It's been another wild legislative session for the medical marijuana industry. Beyond the controversy over THC driving limits, officials have wrestled with regulatory tweaks and the prospect of federal interference in the Colorado system. Nonetheless, Jessica Corry, a medical marijuana attorney and advocate, sees plenty of positives.
With the legislature slated to close up shop for the season no later than midnight tomorrow, we asked Corry via e-mail to weigh in on HB 1043, a measure designed to "clean up" aspects of MMJ regulations signed into law last year; the workability of the 70-30 rule, which requires dispensaries to grow 70 percent of their own product (and acquire no more than 30 percent from other sources); U.S. Attorney John Walsh's letter criticizing some aspects of the bill; local retail bans; and more. The result is the following state-of-the-industry Q&A.
Westword: Has the U.S. Attorney's letter about HB 1043 caused dispensary owners and growers to balk at expansion?
Jessica Corry: The latest version of the legislature's "clean up" bill has removed a provision that sought to extend the statewide moratorium on new businesses for another year. The session wraps Wednesday, so we'll know for sure by then. If last year's medical marijuana legislative debate offers any insight, we could see many last minute changes, which could include adding the moratorium extension back into the final version.
MMED representatives are now saying it could be several months until all state applications are approved or denied. This will provide some applicants time to come into compliance, which is good, but might make it more difficult to secure investors for those applicants looking for capital to enable expansion in the near future.
While the last year has been a painful journey for many in the industry, we continue to appreciate the willingness of Dan Hartman and others at the MMED [Medical Marijuana Enforcement Division] to work with our clients in a transparent way.
WW: Is there a fear that the federal government could target large dispensaries and grow operations even when they're operating within the guidelines of Colorado law?
JC: The federal government continues to contradict itself when it comes to treatment of this industry. We have an active dialogue going with those in various agencies and Congress with the hope that the Feds will respect the rights afforded under our state constitution, including Colorado's estimated 150,000 registered patients.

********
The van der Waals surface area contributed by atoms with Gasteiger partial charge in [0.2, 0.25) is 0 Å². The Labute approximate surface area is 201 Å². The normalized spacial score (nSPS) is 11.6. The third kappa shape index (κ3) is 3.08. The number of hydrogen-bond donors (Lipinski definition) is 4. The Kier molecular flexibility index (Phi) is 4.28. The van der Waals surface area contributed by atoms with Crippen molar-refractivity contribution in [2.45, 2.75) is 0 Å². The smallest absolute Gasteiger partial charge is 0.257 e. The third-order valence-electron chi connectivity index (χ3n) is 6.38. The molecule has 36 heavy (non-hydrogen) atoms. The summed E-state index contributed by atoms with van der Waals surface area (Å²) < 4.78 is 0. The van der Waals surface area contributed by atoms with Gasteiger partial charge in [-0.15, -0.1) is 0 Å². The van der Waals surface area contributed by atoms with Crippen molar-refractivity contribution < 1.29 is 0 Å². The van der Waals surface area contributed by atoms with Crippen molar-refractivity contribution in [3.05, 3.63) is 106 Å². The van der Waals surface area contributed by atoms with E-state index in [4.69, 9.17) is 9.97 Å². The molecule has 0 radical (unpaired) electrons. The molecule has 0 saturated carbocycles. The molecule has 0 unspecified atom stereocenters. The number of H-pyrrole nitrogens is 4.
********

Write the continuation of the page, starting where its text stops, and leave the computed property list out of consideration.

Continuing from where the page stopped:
WW: In contrast, do some growers and dispensary owners sense that state regulations will protect them from federal prosecution and allow them to move forward with more clarity about the future?
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JC: Given the bi-partisan courage of state lawmakers over the last eighteen months, and their willingness to condemn federal raids of state-compliant businesses, our clients remain incredibly aware of their need to comply with every aspect of state law, and they are hopeful that the officials they elect will represent their rights. Still, this industry faces unique legal challenges, and most of our clients seem themselves as 10th Amendment warriors. On a daily basis, they are taking a stand for fiscal responsibility and freedom from unjustified government intrusion into our lives.
WW: How is the 70/30 rule working?
JC: The 70/30 requirement has been an endless source of confusion. Local-permitting hiccups, together with uncertainty with how the state will define compliance with this rule, has made many clients hesitant to produce excess marijuana to serve the wholesale market. That being said, this is starting to become a more viable market with each passing day.
WW: How has this rule, and increasing competition, impacted prices at dispensaries in the area?
JC: Wholesale and retail prices are generally down, and in some markets sharply down. When the state starts issuing formal license denials this summer, however, we anticipate that the marketplace will continue to thin out and we'll see more marketplace stability and quality control, which will likely stabilize prices or drive them back up. Patients will have a wide selection in terms of quality and price.
WW: Have bans in some metro-area municipalities led to increased business among nearby dispensaries in areas where they're allowed to operate?
JC: Local bans and local denials of specific businesses have hit some patients very hard. Imagine being told you can't go to the doctor of your choice, or that in spite of the fact that you lawfully operated prior to local bans prohibiting you from staying open, you must now shutter your business for good. We believe such government action violates state law and continue to challenge various cities and counties in court.
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WW: How do you see the industry growing and moving forward?
JC: Our clients are exhausted yet excited. They feel like they are finally emerging from the black cloud of prohibition, and yet they must remain vigilant in their compliance. We are finalizing a compliance manual for marijuana-related businesses. We plan to review it line-by-line with state officials and then provide it to businesses for their own use.
The medical marijuana industry has seen some bumps and bruises but for those who have survived, the future looks bright. Next step: getting the federal government to listen to voters in Colorado and the nation's fifteen other medical marijuana states.
More from our Marijuana archive: "Medical marijuana: Ganjapreneur says Arizona easier to do business in than Colorado right now."